For future generations, when they reach eligibility, Medicare is reformed to provide a premium support payment and a selection of guaranteed health coverage options from which recipients can choose a plan that best suits their needs.

(3)

Medicare will provide additional assistance for lower-income beneficiaries and those with greater health risks.

(4)

Medicare spending is put on a sustainable path and the Medicare program becomes solvent over the long-term.

502.

Policy Statement on Social Security

(a)

Findings

The House finds the following:

(1)

More than 50 million retirees and individuals with a disability depend on Social Security for a key part of their income. Since enactment, Social Security has served as a vital leg on the three-legged stool of retirement security, which includes employer provided pensions as well as personal savings.

(2)

The Social Security Trustees report has repeatedly recommended that Social Security’s long-term financial challenges be addressed soon. Each year without reform, the financial condition of Social Security becomes more precarious and the threat to seniors and those receiving Social Security disability benefits becomes more pronounced:

(A)

In 2018, the Federal Disability Insurance Trust Fund will be exhausted and will be unable to pay scheduled benefits.

(B)

In 2037, the combined Federal Old-Age and Survivors Insurance Trust Fund and Federal Disability Insurance Trust Fund will be exhausted, and will be unable to pay scheduled benefits.

(C)

With the exhaustion of the Trust Funds in 2037, benefits will be cut 22 percent across the board, devastating those currently in or near retirement and those who rely on Social Security the most.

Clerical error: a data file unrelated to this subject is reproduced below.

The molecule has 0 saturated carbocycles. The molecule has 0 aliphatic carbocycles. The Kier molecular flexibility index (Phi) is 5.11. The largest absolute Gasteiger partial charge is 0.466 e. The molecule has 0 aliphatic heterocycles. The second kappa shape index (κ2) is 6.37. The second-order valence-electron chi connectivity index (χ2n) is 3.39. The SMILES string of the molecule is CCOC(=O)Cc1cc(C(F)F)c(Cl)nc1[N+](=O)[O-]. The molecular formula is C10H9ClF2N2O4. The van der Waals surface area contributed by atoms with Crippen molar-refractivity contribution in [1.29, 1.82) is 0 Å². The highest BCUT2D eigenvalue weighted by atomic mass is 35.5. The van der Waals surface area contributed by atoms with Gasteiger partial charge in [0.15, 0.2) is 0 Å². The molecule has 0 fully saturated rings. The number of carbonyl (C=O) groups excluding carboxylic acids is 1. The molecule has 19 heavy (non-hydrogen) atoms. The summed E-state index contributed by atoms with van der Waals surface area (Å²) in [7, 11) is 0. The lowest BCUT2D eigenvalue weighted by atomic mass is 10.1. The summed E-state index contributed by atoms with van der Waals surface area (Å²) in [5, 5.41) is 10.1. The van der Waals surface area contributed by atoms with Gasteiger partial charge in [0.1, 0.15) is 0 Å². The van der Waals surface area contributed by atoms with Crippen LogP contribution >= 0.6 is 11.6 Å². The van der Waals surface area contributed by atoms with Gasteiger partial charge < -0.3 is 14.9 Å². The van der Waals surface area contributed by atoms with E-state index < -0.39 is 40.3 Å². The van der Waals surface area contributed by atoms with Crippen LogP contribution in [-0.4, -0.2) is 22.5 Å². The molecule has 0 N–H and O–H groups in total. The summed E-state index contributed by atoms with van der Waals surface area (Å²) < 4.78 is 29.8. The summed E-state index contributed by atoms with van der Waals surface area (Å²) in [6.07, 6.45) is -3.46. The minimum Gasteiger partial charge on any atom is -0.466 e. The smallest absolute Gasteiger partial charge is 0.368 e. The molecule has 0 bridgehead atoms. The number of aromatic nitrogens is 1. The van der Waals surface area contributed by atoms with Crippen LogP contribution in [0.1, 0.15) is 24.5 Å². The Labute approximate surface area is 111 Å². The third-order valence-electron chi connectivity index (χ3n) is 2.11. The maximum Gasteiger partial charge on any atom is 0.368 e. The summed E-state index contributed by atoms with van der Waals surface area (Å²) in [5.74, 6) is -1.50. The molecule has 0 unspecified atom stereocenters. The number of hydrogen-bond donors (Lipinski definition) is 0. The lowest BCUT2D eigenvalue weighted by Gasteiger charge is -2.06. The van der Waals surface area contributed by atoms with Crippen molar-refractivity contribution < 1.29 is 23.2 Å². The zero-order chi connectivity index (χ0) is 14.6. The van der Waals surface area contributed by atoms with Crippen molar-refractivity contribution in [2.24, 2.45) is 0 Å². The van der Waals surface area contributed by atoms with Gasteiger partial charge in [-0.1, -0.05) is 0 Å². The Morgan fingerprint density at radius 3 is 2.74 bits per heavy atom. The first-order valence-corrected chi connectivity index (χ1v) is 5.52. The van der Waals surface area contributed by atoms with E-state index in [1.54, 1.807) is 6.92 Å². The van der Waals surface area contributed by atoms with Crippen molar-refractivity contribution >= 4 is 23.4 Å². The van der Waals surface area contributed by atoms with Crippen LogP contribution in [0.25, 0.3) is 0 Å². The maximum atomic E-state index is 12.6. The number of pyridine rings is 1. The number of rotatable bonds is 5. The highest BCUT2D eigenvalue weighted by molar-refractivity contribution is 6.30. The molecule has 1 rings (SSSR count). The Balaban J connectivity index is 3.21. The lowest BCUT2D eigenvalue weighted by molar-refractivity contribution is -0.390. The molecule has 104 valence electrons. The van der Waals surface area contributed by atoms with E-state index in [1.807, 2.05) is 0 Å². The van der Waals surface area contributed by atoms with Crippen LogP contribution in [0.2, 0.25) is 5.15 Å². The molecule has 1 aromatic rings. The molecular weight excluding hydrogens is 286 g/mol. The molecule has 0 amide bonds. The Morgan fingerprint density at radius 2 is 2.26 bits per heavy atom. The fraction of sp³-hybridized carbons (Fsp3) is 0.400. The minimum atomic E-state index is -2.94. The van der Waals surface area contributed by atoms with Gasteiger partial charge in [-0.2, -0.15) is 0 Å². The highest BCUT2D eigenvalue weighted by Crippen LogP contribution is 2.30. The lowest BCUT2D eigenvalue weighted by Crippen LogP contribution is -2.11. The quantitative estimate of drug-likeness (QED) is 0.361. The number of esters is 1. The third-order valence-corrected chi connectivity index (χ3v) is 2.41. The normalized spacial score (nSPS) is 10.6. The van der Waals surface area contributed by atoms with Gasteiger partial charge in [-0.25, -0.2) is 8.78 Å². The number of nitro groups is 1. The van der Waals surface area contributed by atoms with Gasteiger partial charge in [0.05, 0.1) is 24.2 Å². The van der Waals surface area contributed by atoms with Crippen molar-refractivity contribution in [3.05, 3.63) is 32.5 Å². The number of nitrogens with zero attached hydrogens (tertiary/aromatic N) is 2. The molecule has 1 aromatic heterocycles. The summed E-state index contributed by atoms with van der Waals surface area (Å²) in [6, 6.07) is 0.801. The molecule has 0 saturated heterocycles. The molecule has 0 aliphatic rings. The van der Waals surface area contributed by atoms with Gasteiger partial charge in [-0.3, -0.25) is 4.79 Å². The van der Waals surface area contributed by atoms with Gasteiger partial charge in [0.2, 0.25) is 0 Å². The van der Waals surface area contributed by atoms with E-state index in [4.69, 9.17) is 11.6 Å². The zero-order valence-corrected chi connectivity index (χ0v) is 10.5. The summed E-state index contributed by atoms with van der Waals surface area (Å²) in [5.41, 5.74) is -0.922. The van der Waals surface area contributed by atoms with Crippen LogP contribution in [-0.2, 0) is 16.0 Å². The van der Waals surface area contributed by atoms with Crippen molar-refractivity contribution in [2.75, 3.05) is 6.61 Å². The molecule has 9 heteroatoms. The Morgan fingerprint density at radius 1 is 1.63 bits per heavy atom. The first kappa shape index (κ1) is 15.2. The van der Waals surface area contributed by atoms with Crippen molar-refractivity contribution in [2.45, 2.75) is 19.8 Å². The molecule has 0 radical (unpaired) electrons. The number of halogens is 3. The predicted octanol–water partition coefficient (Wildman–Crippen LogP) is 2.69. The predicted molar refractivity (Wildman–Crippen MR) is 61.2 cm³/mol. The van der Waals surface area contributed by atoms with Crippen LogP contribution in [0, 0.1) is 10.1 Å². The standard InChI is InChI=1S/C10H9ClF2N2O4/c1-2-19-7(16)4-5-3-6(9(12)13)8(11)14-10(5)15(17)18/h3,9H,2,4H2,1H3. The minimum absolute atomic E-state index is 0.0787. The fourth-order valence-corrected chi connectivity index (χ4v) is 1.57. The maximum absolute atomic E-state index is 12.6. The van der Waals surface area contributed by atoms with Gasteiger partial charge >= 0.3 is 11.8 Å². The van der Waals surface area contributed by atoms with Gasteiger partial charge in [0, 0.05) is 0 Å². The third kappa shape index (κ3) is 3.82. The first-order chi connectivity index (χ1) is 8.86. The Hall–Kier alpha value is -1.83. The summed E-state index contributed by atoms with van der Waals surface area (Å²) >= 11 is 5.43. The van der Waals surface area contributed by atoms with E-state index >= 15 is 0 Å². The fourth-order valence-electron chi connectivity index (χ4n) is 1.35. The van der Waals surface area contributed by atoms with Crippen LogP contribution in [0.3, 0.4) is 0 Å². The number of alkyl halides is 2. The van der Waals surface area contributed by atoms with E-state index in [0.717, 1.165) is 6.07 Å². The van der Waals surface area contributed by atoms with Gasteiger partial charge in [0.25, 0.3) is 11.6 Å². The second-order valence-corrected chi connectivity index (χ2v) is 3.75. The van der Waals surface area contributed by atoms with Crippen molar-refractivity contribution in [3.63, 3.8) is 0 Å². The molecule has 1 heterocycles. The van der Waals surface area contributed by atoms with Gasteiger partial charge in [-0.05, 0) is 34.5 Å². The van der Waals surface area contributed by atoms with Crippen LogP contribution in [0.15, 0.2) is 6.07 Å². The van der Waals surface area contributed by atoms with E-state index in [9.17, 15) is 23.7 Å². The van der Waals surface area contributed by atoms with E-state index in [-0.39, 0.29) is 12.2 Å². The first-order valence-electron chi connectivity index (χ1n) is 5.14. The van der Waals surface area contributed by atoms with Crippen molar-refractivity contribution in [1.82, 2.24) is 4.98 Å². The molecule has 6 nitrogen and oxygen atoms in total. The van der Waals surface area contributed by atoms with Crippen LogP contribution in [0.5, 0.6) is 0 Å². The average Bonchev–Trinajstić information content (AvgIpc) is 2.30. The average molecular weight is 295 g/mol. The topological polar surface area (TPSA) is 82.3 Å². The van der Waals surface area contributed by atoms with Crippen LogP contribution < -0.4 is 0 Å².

(3)

The current recession has exacerbated the crisis to Social Security. The most recent CBO projections find that Social Security has entered into permanent cash deficits.

(4)

Lower-income Americans rely on Social Security for a larger proportion of their retirement income. Therefore, reforms should take into consideration the need to protect lower-income Americans’ retirement security.

(5)

Americans deserve action by their elected officials on Social Security reform. It is critical that the Congress and the administration work together in a bipartisan fashion to address the looming insolvency of Social Security. In this spirit, this resolution creates a bipartisan opportunity to find solutions by requiring policymakers to ensure that Social Security remains a critical part fo the safety net.

(b)

Policy on Social Security

It is the policy of this resolution that Congress should work on a bipartisan basis to make Social Security permanently solvent. This resolution assumes reform of a current law trigger, such that—

(1)
(A)